back to start
4 words kicked off this whole gnarly tale. The story goes that one day, Tipper Gore (wife of former Vice President Al Gore) came home to find her sweet, virginal daughter listening to “Darling Nikki” off of Prince’s classic album Purple Rain. In its first verse, the lyrics read: “I knew a girl named Nikki / I guess you could say she was a sex fiend / I met her in a hotel lobby / Masturbating with a magazine.” That song (particularly the line about masturbation) was the trigger for Tipper Gore’s parent rage. Gore took action immediately, writing missives and inviting like-minded people to join her. Within months, the PMRC was formed.
The PMRC had a few key financial backers. Some, like Joseph Coors (then owner of the Coors beer empire) used the opportunity to publicly align themselves with the PMRC’s family-oriented mission. Other financiers attempted to hide their contributions. Beach Boy and colossal asshole Mike Love secretly provided seed money to the PMRC. It was a modest amount - reportedly $5,000 - but Love’s contribution and support remained the only example of a rock star supporting a campaign of censorship against other rock stars.
Within a few months of their formation, the PMRC released something called ‘the filthy fifteen’, a list of songs they felt were offensive AND in heavy public rotation. Here’s the full list. None of the artists in the sex/violence/drugs categories were being subtle, so there’s that. But Occult? While it may be super spooky, America’s constitution is built not just on the right of the individual to free expression, but also freedom of worship. This was the where the PMRC overplayed their hand, as arguments against their campaign were heavily based on this obvious constitutional violation. Not only that, but this is precisely the point where satanic imagery in rock music kicked into overdrive. Because whatever pisses parents off is exactly what kids are going to listen to most. So if you’re throwing up the horns and don’t know why, you’ve got Tipper Gore to thank for that.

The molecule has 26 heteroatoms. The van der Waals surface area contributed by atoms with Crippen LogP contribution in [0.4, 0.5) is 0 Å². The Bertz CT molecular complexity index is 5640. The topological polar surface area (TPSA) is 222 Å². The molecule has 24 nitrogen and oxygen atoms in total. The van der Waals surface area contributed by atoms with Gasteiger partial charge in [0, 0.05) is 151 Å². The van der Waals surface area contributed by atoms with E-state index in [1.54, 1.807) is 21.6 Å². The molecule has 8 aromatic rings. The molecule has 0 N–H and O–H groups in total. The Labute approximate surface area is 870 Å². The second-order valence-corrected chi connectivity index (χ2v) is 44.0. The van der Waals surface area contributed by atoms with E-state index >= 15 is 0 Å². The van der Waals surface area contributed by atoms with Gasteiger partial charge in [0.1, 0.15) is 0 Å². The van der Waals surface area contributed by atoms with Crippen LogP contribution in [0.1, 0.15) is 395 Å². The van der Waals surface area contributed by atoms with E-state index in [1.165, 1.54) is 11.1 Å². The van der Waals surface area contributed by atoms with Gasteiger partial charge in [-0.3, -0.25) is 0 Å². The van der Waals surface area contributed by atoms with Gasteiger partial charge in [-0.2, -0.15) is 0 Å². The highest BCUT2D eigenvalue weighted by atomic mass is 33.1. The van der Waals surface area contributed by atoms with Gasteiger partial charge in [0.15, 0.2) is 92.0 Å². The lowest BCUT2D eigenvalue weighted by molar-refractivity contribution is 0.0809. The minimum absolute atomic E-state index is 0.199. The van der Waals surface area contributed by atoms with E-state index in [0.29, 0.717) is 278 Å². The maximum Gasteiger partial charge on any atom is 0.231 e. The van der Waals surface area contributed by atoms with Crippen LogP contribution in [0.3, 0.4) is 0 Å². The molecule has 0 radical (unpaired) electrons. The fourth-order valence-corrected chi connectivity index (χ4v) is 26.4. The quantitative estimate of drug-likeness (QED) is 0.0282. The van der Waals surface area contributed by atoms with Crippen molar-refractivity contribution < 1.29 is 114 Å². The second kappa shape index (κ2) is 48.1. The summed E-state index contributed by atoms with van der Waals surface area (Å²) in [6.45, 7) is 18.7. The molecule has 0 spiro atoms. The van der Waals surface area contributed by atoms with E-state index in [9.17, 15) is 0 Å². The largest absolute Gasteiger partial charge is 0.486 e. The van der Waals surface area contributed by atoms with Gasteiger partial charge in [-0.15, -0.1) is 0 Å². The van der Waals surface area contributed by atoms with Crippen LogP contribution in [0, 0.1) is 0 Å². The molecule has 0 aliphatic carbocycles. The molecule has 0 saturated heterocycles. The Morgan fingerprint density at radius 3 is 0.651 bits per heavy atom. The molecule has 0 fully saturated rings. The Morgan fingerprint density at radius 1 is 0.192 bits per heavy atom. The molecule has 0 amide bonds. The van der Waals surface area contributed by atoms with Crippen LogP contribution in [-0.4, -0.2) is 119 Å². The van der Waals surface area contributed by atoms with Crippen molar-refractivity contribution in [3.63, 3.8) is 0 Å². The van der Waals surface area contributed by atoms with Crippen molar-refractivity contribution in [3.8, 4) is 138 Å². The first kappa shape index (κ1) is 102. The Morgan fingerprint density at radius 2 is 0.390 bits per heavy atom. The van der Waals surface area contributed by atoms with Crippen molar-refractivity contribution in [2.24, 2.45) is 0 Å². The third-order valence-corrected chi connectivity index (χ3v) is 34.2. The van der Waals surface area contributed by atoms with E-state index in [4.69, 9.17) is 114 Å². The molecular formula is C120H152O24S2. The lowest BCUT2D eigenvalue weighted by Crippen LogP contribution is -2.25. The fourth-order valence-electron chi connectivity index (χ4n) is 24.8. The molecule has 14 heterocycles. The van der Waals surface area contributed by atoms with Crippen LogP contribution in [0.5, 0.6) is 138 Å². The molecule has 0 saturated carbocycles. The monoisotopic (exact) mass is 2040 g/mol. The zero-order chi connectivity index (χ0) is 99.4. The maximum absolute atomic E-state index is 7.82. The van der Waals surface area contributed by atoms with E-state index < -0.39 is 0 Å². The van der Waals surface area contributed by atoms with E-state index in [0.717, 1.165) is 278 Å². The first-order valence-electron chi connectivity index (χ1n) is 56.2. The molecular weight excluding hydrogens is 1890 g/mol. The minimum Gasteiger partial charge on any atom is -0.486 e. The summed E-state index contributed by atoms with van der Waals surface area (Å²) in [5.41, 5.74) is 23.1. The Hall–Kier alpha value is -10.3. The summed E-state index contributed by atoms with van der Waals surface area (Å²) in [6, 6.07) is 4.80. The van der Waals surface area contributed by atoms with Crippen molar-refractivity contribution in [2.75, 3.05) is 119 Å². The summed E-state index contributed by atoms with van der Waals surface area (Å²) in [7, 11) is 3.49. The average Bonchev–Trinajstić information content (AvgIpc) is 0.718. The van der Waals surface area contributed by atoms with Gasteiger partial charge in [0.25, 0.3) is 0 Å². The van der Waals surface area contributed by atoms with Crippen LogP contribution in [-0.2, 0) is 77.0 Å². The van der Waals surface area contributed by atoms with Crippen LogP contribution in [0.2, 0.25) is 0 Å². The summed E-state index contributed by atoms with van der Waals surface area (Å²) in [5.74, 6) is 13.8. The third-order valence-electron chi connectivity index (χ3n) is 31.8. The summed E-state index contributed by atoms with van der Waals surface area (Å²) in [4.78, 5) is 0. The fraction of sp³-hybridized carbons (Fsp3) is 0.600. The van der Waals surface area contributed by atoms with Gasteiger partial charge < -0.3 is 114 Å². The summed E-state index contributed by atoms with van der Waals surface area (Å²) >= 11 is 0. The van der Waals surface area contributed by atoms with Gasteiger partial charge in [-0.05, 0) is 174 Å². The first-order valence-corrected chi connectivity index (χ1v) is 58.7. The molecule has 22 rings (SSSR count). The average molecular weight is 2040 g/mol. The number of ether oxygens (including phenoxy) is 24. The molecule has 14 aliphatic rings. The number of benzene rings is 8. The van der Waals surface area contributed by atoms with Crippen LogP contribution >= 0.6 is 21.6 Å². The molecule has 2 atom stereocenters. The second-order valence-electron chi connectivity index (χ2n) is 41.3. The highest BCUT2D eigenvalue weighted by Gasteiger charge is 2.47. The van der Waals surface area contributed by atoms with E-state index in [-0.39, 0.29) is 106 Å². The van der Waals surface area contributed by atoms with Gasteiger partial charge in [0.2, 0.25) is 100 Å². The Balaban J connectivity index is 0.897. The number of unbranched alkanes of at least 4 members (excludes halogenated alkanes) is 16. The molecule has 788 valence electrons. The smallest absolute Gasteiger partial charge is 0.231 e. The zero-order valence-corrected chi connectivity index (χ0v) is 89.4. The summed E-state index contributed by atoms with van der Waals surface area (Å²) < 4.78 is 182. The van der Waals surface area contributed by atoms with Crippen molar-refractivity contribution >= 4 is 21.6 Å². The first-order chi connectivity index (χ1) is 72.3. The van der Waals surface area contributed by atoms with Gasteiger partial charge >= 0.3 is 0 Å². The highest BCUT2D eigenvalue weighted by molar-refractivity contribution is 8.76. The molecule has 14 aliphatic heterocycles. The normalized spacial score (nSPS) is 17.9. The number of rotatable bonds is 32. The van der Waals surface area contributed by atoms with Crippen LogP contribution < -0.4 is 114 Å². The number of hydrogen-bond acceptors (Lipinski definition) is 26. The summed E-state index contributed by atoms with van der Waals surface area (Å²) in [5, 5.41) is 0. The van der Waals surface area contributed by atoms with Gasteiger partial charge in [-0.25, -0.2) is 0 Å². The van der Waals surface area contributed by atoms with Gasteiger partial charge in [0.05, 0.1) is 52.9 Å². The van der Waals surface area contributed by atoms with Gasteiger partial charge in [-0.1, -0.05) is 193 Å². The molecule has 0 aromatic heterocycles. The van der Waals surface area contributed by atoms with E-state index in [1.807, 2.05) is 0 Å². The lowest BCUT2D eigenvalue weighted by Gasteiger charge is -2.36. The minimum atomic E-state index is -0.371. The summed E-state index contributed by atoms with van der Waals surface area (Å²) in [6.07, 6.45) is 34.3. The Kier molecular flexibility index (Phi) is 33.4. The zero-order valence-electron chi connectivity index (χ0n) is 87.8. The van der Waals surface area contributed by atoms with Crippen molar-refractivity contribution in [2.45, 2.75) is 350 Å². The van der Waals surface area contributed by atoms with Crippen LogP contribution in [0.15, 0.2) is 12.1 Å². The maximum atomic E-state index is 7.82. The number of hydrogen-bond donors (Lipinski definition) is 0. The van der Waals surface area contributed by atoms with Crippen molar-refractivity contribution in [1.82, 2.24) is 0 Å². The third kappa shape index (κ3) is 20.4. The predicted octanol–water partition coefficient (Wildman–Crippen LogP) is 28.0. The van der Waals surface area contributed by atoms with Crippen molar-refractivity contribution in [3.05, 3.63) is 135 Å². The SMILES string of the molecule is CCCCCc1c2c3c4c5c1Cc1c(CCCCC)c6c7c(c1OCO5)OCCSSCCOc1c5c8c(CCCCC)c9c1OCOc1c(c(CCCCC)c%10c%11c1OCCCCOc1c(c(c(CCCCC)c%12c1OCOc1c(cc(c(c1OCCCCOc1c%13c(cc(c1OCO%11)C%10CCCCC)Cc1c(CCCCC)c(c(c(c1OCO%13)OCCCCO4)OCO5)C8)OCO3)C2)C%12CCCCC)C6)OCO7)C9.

By September of 1985, Gore had freaked so many people out, the matter was taken in front of the U.S. senate. Keep in mind, there were no laws being violated, no arrests and no legal precedent for any of this. But the PMRC had gained so much traction with their alarmist messaging, these hearings were an attempt to put dumb, violent rock stars on display for all to see. What they got was something very different: the stars who gave depositions included genius Frank Zappa, chill-as fuck country star John Denver, and Twisted Sister frontman, Dee Snider. All of them gave fiery speeches, calling the PMRC out for an oppressive campaign of draconian censorship that would damage Americans’ fundamental right to free speech.
Gore’s belief about the sticker was that it should work the same way MPAA’s movie ratings worked. There should be letter grades that indicated the nature of the offending lyrics, and in cases where an album received a certain kind of rating, it should not be sold to minors, under penalty of prosecution. Sensing that it was just a matter of time before these rules were implemented, stores like Wal Mart, Sears, and J.C. Penny either refused to stock albums with the label, or took it upon themselves to only sell those albums to adults.